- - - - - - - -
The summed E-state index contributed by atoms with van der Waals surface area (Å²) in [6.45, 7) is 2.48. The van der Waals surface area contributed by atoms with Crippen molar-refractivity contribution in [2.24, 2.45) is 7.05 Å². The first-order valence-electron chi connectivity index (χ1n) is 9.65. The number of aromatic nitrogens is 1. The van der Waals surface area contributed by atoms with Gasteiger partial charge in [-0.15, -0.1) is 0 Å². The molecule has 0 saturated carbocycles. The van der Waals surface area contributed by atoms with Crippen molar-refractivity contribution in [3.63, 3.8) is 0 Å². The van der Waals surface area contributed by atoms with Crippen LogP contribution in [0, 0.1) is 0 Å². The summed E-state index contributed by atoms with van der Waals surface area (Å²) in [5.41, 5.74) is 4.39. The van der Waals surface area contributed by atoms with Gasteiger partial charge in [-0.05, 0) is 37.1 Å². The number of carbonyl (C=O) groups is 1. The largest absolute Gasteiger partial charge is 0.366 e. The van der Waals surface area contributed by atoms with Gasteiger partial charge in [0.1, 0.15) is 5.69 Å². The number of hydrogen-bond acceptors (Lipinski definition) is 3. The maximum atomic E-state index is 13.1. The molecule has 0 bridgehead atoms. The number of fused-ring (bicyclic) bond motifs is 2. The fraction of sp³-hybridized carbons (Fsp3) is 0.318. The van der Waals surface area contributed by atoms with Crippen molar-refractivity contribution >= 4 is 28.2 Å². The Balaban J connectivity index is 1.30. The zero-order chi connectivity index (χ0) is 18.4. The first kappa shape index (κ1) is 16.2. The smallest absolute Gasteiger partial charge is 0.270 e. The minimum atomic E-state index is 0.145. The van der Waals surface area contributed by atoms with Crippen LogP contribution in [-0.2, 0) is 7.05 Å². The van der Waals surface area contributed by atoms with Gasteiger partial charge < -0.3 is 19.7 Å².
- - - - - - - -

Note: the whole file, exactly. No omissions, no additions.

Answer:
The summed E-state index contributed by atoms with van der Waals surface area (Å²) in [6.45, 7) is 2.48. The van der Waals surface area contributed by atoms with Crippen molar-refractivity contribution in [2.24, 2.45) is 7.05 Å². The first-order valence-electron chi connectivity index (χ1n) is 9.65. The number of aromatic nitrogens is 1. The van der Waals surface area contributed by atoms with Gasteiger partial charge in [-0.15, -0.1) is 0 Å². The molecule has 0 saturated carbocycles. The van der Waals surface area contributed by atoms with Crippen molar-refractivity contribution in [3.63, 3.8) is 0 Å². The van der Waals surface area contributed by atoms with Crippen LogP contribution in [0, 0.1) is 0 Å². The summed E-state index contributed by atoms with van der Waals surface area (Å²) in [5.41, 5.74) is 4.39. The van der Waals surface area contributed by atoms with Gasteiger partial charge in [-0.05, 0) is 37.1 Å². The number of carbonyl (C=O) groups is 1. The largest absolute Gasteiger partial charge is 0.366 e. The van der Waals surface area contributed by atoms with Gasteiger partial charge in [0.1, 0.15) is 5.69 Å². The number of hydrogen-bond acceptors (Lipinski definition) is 3. The maximum atomic E-state index is 13.1. The molecule has 0 bridgehead atoms. The number of fused-ring (bicyclic) bond motifs is 2. The fraction of sp³-hybridized carbons (Fsp3) is 0.318. The van der Waals surface area contributed by atoms with Crippen molar-refractivity contribution >= 4 is 28.2 Å². The Balaban J connectivity index is 1.30. The zero-order chi connectivity index (χ0) is 18.4. The first kappa shape index (κ1) is 16.2. The smallest absolute Gasteiger partial charge is 0.270 e. The minimum atomic E-state index is 0.145. The van der Waals surface area contributed by atoms with Crippen LogP contribution in [-0.2, 0) is 7.05 Å². The van der Waals surface area contributed by atoms with Gasteiger partial charge < -0.3 is 19.7 Å².